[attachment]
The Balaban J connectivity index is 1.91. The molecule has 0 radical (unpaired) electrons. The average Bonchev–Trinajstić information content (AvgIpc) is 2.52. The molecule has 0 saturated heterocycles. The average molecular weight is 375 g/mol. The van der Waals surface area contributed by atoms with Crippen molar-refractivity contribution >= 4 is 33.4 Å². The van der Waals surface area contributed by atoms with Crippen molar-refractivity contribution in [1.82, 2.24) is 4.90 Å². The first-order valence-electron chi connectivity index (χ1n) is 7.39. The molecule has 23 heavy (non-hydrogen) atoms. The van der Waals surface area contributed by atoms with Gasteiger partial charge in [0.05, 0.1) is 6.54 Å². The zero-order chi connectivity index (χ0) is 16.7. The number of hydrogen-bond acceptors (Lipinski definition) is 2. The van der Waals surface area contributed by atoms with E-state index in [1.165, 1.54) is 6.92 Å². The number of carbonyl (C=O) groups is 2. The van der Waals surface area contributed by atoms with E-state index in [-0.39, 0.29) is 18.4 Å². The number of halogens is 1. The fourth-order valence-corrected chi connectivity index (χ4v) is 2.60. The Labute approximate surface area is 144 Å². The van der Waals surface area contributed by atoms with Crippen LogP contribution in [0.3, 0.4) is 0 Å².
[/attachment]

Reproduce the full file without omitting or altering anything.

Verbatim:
The Balaban J connectivity index is 1.91. The molecule has 0 radical (unpaired) electrons. The average Bonchev–Trinajstić information content (AvgIpc) is 2.52. The molecule has 0 saturated heterocycles. The average molecular weight is 375 g/mol. The van der Waals surface area contributed by atoms with Crippen molar-refractivity contribution >= 4 is 33.4 Å². The van der Waals surface area contributed by atoms with Crippen molar-refractivity contribution in [1.82, 2.24) is 4.90 Å². The first-order valence-electron chi connectivity index (χ1n) is 7.39. The molecule has 23 heavy (non-hydrogen) atoms. The van der Waals surface area contributed by atoms with Gasteiger partial charge in [0.05, 0.1) is 6.54 Å². The zero-order chi connectivity index (χ0) is 16.7. The number of hydrogen-bond acceptors (Lipinski definition) is 2. The van der Waals surface area contributed by atoms with E-state index in [1.165, 1.54) is 6.92 Å². The number of carbonyl (C=O) groups is 2. The van der Waals surface area contributed by atoms with E-state index in [-0.39, 0.29) is 18.4 Å². The number of halogens is 1. The fourth-order valence-corrected chi connectivity index (χ4v) is 2.60. The Labute approximate surface area is 144 Å². The van der Waals surface area contributed by atoms with Crippen LogP contribution in [0.3, 0.4) is 0 Å².